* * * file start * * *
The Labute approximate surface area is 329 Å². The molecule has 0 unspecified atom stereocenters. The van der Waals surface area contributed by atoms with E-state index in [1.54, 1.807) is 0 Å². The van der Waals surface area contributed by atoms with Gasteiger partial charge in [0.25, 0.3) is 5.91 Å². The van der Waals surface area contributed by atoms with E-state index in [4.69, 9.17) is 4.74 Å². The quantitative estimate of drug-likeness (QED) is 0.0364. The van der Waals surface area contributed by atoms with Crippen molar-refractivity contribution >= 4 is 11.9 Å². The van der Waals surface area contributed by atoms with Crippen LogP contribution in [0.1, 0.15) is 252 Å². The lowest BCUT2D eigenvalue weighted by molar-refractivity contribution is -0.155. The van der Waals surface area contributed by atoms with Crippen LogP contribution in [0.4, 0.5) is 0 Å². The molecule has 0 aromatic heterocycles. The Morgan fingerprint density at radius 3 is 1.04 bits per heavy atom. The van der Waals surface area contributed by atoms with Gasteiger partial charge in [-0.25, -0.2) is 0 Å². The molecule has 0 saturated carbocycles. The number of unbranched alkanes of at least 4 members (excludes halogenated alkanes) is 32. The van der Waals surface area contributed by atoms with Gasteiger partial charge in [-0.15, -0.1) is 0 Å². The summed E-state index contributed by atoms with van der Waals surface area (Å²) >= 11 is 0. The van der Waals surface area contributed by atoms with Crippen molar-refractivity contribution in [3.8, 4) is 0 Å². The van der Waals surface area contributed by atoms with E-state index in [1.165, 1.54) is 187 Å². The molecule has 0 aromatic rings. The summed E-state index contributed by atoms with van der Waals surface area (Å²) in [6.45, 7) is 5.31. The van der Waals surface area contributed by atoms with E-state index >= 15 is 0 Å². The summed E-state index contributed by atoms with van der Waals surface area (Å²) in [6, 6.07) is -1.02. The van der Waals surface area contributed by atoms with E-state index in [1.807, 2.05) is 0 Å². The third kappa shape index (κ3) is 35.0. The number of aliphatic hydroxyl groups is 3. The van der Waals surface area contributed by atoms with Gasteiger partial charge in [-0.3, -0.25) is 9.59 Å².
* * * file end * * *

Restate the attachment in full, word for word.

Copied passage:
The Labute approximate surface area is 329 Å². The molecule has 0 unspecified atom stereocenters. The van der Waals surface area contributed by atoms with E-state index in [1.54, 1.807) is 0 Å². The van der Waals surface area contributed by atoms with Gasteiger partial charge in [0.25, 0.3) is 5.91 Å². The van der Waals surface area contributed by atoms with E-state index in [4.69, 9.17) is 4.74 Å². The quantitative estimate of drug-likeness (QED) is 0.0364. The van der Waals surface area contributed by atoms with Crippen molar-refractivity contribution >= 4 is 11.9 Å². The van der Waals surface area contributed by atoms with Crippen LogP contribution in [0.1, 0.15) is 252 Å². The lowest BCUT2D eigenvalue weighted by molar-refractivity contribution is -0.155. The van der Waals surface area contributed by atoms with Crippen LogP contribution in [0.4, 0.5) is 0 Å². The molecule has 0 aromatic heterocycles. The Morgan fingerprint density at radius 3 is 1.04 bits per heavy atom. The van der Waals surface area contributed by atoms with Gasteiger partial charge in [-0.25, -0.2) is 0 Å². The molecule has 0 saturated carbocycles. The number of unbranched alkanes of at least 4 members (excludes halogenated alkanes) is 32. The van der Waals surface area contributed by atoms with Gasteiger partial charge in [-0.15, -0.1) is 0 Å². The summed E-state index contributed by atoms with van der Waals surface area (Å²) >= 11 is 0. The van der Waals surface area contributed by atoms with Crippen molar-refractivity contribution in [3.8, 4) is 0 Å². The van der Waals surface area contributed by atoms with E-state index in [1.165, 1.54) is 187 Å². The molecule has 0 aromatic rings. The summed E-state index contributed by atoms with van der Waals surface area (Å²) in [6.45, 7) is 5.31. The van der Waals surface area contributed by atoms with E-state index >= 15 is 0 Å². The summed E-state index contributed by atoms with van der Waals surface area (Å²) in [6, 6.07) is -1.02. The van der Waals surface area contributed by atoms with E-state index in [1.807, 2.05) is 0 Å². The third kappa shape index (κ3) is 35.0. The number of aliphatic hydroxyl groups is 3. The van der Waals surface area contributed by atoms with Gasteiger partial charge in [-0.3, -0.25) is 9.59 Å².